Given the mandated paid leave benefit outlined in the new Families First Coronavirus Response Act, a furlough may be the logical solution for companies with employees in non-essential services who are unable to go to work due to a state or local shelter-in-place order, and who are unable to work from home due to job requirements. Through this Act, the federal government is trying to keep people employed and engaged with their organizations. The benefits of this Act are effective April 1, 2020, and are not retroactive.

If employees are quarantined by public health officials because they’ve been exposed to the coronavirus, will short-term disability normally provide salary continuation?

This depends exclusively on whether the short-term disability contract with the insurance carrier has a quarantine provision and whether you, as an employer, are insured or self-funded.  For insured plans, a few carriers allow for a quarantine provision, but many do not.  We are likely to see carriers who have quarantine provisions today remove those provisions going forward.

Self-insured clients have the flexibility to alter their plans. From a technical perspective, a quarantine is not considered a disability, as the employee would need to test positive to be an acceptable claim.  Risk and exposure alone would not constitute loss of duties due to a medical condition and therefore be payable. There are always extenuating circumstances, so each claim would be evaluated on its own.  We recommend that groups be consistent with their practices to avoid a discriminatory situation.

What are some of the compliance considerations around terminating or laying off employees due to potential business interruption?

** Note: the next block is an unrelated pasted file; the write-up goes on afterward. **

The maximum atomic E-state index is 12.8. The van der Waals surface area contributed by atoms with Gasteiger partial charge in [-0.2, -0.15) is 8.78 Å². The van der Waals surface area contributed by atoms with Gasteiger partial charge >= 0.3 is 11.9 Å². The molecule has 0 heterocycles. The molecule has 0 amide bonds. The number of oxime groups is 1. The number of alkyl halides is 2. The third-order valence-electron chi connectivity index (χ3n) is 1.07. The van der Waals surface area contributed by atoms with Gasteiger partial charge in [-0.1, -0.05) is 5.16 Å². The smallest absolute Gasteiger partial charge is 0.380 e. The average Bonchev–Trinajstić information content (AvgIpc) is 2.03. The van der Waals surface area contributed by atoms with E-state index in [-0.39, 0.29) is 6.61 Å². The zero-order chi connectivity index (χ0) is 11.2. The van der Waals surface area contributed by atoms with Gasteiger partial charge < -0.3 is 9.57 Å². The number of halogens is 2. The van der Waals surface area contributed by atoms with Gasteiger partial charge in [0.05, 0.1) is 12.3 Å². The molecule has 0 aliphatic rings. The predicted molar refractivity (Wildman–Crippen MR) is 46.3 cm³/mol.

Employers with 100 or more employees may be subject to the WARN Act requiring a 60-day notice for plant closings or mass layoffs.  Exceptions, such as unforeseen business circumstances, apply.  Not providing notice can leave employers liable for compensation and benefits for a 60 days to affected employees.

If terminated and unemployed, under the CARES Act, those who may not be eligible for Michigan’s regular unemployment programs now will be given weekly benefits increased by a set amount of $600 per week for up to four months.

If terminating employees, COBRA continuation coverage must be offered.  Some employers are offering COBRA subsidies. Subsidizing COBRA may be more financially prudent than continuing eligibility during a furlough for a period and then offering COBRA.  Be aware that offering the subsidies is permissible and tax-free to employees; however, if the subsidy ends and the employee still has COBRA premium to pay, suddenly creating an out of pocket cost for the employee, this does not trigger an allowable legal reason for the employee to cease COBRA coverage and join their spouse’s medical plan.

What should a business consider if they cannot fund their employee benefit programs due to loss revenue resulting from coronavirus?

If cash flow demands benefit plan insolvency, some insured coverages may continue eligibility or allow for the deferral of premium payments.  If an employer is self-funded and cannot pay its claims, they should notify employees immediately.  If an employer deducted and is holding employee contributions that were not forwarded to a fully insured carrier, the money must be returned.

Additional resources for employers are available here.

John Price is a partner in the benefits and human capital practice at Lockton Cos. in Detroit.